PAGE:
The dollar fell on Tuesday, reversing its gains from the day before, as traders awaited a Federal Reserve meeting announcement on Wednesday, while major currencies such as the euro and the Japanese yen strengthened against the greenback.
After six straight weekly declines, the dollar index was on track to fall about 3.4 percent for the month, which would be its biggest monthly fall since March 2016.
Traders are cautious ahead of a slate of events this week, including a U.S. Federal Reserve meeting announcement on Wednesday and a U.S. jobs report on Friday that will include data on nonfarm payrolls and average hourly earnings. The Fed began its meeting on Tuesday.
"We're just kind of jobbing around in wait of the Fed tomorrow," said Greg Anderson, a global head of FX strategy at BMO Capital Markets in New York.
A spike in global bond yields, with 10-year U.S. bond yields pushing well above 2.70 percent, their highest since April 2014, prompted some investors to cut some short positions and pushed the dollar higher on Monday.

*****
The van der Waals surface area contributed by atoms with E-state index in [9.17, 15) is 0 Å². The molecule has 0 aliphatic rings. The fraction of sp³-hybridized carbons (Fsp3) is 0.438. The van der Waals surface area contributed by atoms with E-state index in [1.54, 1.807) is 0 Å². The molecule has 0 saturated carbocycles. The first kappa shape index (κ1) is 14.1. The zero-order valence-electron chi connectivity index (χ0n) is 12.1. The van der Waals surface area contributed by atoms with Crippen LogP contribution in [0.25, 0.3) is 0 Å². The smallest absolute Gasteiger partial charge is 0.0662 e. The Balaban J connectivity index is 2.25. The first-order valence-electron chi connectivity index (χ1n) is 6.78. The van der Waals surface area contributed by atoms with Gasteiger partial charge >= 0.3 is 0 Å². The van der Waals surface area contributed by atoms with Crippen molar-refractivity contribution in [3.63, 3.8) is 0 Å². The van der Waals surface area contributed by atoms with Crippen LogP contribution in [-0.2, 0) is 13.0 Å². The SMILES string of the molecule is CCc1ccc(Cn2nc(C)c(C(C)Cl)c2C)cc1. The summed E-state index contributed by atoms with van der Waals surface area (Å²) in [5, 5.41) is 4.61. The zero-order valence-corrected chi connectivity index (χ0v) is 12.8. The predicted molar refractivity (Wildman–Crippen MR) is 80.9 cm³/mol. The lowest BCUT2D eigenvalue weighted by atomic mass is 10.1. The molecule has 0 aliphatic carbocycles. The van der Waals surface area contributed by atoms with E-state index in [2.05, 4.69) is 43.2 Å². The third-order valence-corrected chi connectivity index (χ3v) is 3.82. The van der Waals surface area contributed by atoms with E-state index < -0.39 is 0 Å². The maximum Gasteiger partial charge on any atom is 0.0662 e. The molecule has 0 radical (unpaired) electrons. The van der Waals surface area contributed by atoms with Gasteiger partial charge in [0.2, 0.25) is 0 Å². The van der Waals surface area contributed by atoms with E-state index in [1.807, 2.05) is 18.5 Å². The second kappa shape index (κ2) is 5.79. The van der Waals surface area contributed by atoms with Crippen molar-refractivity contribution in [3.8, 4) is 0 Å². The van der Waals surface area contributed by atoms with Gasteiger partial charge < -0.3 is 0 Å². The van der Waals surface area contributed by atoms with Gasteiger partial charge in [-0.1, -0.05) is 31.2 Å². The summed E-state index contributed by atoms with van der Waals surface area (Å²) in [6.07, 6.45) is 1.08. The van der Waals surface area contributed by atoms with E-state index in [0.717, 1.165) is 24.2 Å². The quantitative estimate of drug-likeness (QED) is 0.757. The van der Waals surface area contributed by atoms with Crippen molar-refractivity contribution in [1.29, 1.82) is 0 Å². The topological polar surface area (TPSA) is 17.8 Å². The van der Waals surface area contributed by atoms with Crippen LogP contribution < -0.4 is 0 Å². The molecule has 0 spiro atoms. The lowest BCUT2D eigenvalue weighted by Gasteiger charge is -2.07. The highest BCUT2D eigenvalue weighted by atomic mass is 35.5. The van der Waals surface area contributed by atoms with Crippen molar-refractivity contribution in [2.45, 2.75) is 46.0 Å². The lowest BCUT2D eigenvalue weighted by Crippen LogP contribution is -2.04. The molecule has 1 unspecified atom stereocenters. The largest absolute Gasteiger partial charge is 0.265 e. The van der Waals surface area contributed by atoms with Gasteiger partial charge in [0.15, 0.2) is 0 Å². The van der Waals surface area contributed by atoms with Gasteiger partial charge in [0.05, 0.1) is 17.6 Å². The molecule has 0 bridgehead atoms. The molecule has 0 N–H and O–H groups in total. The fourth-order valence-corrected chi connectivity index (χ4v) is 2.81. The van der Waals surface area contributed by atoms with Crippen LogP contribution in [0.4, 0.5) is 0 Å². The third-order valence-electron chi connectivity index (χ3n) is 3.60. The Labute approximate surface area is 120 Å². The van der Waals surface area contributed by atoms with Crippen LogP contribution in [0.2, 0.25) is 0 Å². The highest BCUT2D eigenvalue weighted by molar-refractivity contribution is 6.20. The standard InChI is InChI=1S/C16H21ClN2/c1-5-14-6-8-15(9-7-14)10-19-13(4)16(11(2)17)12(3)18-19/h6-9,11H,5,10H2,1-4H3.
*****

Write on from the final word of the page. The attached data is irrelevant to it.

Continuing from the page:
However, the dollar was last down 0.10 percent against a basket of six major currencies at 89.21, having pulled up from a low of around 88.43 set last week, its weakest level since December 2014.
"When you have pullbacks and the dollar strengthens a little bit, people just wait until the pullback is over and then they add to their dollar shorts," BMO's Anderson said.
"I would not say there's any fundamental driver that's changed over the last 24 hours."
The euro gained 0.12 percent to $1.2396, still a way from a three-year high of $1.2536 touched last week.
Sterling, a currency highly correlated to risk-on sentiment, briefly fell below the $1.40 line for the first time in a week before climbing back above the level and last trading at $1.4146.
The Japanese strengthened 0.10 percent versus the greenback at 108.84 per dollar.
On Tuesday night, U.S. President Donald Trump will hold a State of the Union address. Trump said on Monday he will address his proposed immigration overhaul in his speech as well as his efforts to lower trade barriers around the world for American exports.
BMO's Anderson said he did not expect the speech to be market moving.
Treasury Secretary Steven Mnuchin gave U.S. currency bears a major boost last week with a tacit endorsement of a weak dollar. Trump later tried to row back from those comments, saying he ultimately wants the dollar to be strong.